Three visions for how information and communication technologies alter positionalities at global economic margins
I’m currently working on a book chapter about our ‘digital labour and gig economy‘ research. The chapter attempts to contextualise plans and projects to expand digital labour schemes by governments, third-sector organisations, and private sector actors. In writing the chapter, I thought it would be useful to outline the three broad perspectives that I have encountered in previous research.
Imaginaries of the ways that technologies alter positionalities at the world’s economic margins are used to open up or limit possibilities. They are used to drive policies and plans; and they are deployed to shift attention and resources in some directions and away from others. It is therefore worth thinking about the nature of them, and what sort of changes they actually propose to bring into being.
The three outlined below are taken from the following paper.
Graham, M. 2015. Contradictory Connectivity: Spatial Imaginaries and Techno-Mediated Positionalities in Kenya’s Outsourcing Sector. Environment and Planning A 47 867-883 (pre-publicaion version here).
But I’d welcome other directions and other readings as edit this chapter.
The global village
This is one of the most persistent visions underpinning hopes about transformations that the internet can bring about. Built on Barlow’s (1996) vision of the internet as an ontic space in which states ‘have no sovereignty where we gather’. The global village allows any connected economic actor to be brought into a shared digital market space or communications space. Positionalities can be transcended and barriers to non-proximate interactions have technical fixes. The global village imaginary allows for a vision that anything can be done from anywhere.
This vision centres on the perceived ways in which technology would shrink geographic frictions with richer, faster, and cheaper connections and those diminishing frictions, in turn, lead conceptions of distance as a unit that can be shrunk. In other words, frictions between places are seen to be significant impediments holding back trade; and information and communication technologies (ICTs) not only eliminate those frictions, but facilitate and mediate a global economy. While this perspective shares much in common with the global village, there are significant differences between the two. Both perspectives attribute significant power and agency to technology and allow it to function as a bridge, intermediary, or tool that can fundamentally transform positionalities. Both highlight how the location of a business or businessperson could be rendered irrelevant: business can now be transacted with anyone, anywhere. However, while the global village perspective explains this change because of access to the Internet, the shrinking distance perspective makes the same argument with a focus instead on the diminishing role that distance plays. In the former, geographic positionality no longer matters (hence the temptation to assign an ontic role to digital spaces), whereas, in the latter, geographic positionalities retain more significance: the world here remains material and augmented (rather than as a dualism between virtual and material spaces), but distance between those material places becomes less important. The shrinking distance perspective ultimately presents a world of potential. The old barriers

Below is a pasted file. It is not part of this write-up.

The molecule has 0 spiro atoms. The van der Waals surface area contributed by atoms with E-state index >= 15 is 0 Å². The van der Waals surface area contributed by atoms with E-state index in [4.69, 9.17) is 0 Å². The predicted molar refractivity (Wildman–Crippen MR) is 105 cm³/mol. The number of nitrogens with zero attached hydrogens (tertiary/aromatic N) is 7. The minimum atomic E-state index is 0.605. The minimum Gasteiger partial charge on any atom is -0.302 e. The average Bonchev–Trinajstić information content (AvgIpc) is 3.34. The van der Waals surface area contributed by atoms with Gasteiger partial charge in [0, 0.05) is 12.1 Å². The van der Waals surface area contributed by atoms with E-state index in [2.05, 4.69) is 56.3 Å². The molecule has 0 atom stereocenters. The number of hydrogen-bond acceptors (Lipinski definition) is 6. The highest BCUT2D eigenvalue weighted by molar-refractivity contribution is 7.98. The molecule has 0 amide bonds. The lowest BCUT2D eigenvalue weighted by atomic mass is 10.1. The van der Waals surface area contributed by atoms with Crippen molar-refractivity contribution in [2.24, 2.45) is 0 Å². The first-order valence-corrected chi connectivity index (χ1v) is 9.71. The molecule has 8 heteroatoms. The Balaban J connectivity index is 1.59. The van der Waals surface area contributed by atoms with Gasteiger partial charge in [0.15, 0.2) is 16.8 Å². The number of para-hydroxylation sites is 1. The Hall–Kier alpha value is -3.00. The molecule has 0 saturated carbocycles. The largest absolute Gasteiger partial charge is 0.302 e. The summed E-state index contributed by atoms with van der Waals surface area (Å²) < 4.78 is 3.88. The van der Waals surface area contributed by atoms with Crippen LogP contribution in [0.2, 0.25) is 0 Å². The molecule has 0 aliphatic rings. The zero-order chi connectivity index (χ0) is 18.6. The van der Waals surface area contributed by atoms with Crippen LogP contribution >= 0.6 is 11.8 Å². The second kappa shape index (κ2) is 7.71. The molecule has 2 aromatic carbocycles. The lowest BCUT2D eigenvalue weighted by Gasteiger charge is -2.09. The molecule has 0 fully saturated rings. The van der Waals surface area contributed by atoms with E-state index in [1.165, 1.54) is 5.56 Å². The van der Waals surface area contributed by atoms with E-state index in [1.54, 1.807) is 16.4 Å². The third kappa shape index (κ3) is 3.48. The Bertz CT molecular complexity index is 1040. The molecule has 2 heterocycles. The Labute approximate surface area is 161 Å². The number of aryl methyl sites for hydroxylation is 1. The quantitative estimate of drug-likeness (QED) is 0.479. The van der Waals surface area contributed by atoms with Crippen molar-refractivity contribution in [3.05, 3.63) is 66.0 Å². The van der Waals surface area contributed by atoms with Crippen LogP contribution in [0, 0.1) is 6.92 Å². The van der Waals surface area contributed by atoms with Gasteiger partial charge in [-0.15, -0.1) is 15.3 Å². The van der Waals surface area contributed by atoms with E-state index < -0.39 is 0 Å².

of distance and geography, that previously rendered some places as peripheries and some places as cores, have melted away; and it is only a matter of time before people in economic margins can begin to buy, sell, and interact with anyone, anywhere
Finally, there are visions of digital augmentations in which economic actors neither imagine a digital global village in which they can interact with their peers, or a world in which distance had become meaningless. Instead, they focus on the incremental changes brought about by ICTs and the ways in which those changes are embedded into existing networks, structures, and positionalities. The primary argument put forward here is that distance is just one hurdle to cross. As such, the ability of ICTs to mediate new types of communication and information flow is of necessarily limited benefit. This recognition of the myriad social, economic, and political challenges inherent to doing business across international borders results in a conceptualization of distance as always socially constructed and always grounded in individual contingencies and positionalities. In other words, we are offered a more modest view of what new communications affordances can achieve. There is no sense that human territoriality can be replaced by communication technologies, and there is a full recognition of the fully augmented and relational links between technology, space, and economic activity.
Smart, C., Donner, J., and Graham, M. 2016. Connecting the World from the Sky: Spatial Discourses Around Internet Access in the Developing World. Eighth International Conference on Information and Communication Technologies and Development. http://dx.doi.org/10.1145/2909609.2909659
Graham, M., Andersen, C., and Mann, L. 2015 Geographical Imagination and Technological Connectivity in East Africa. Transactions of the Institute of British Geographers 40(3) 334-349. (pre-publication version here).
Graham, M. 2013. Geography/Internet: Ethereal Alternate Dimensions of Cyberspace or Grounded Augmented Realities? The Geographical Journal 179(2) 177-182. (pre-publication version here).
Graham, M. 2011. Time Machines and Virtual Portals: The Spatialities of the Digital Divide. Progress in Development Studies. 11 (3). 211-227.
Graham, M. 2008. Warped Geographies of Development: The Internet and Theories of Economic Development. Geography Compass, 2(3), 771-789.
Cross-posted from markgraham.space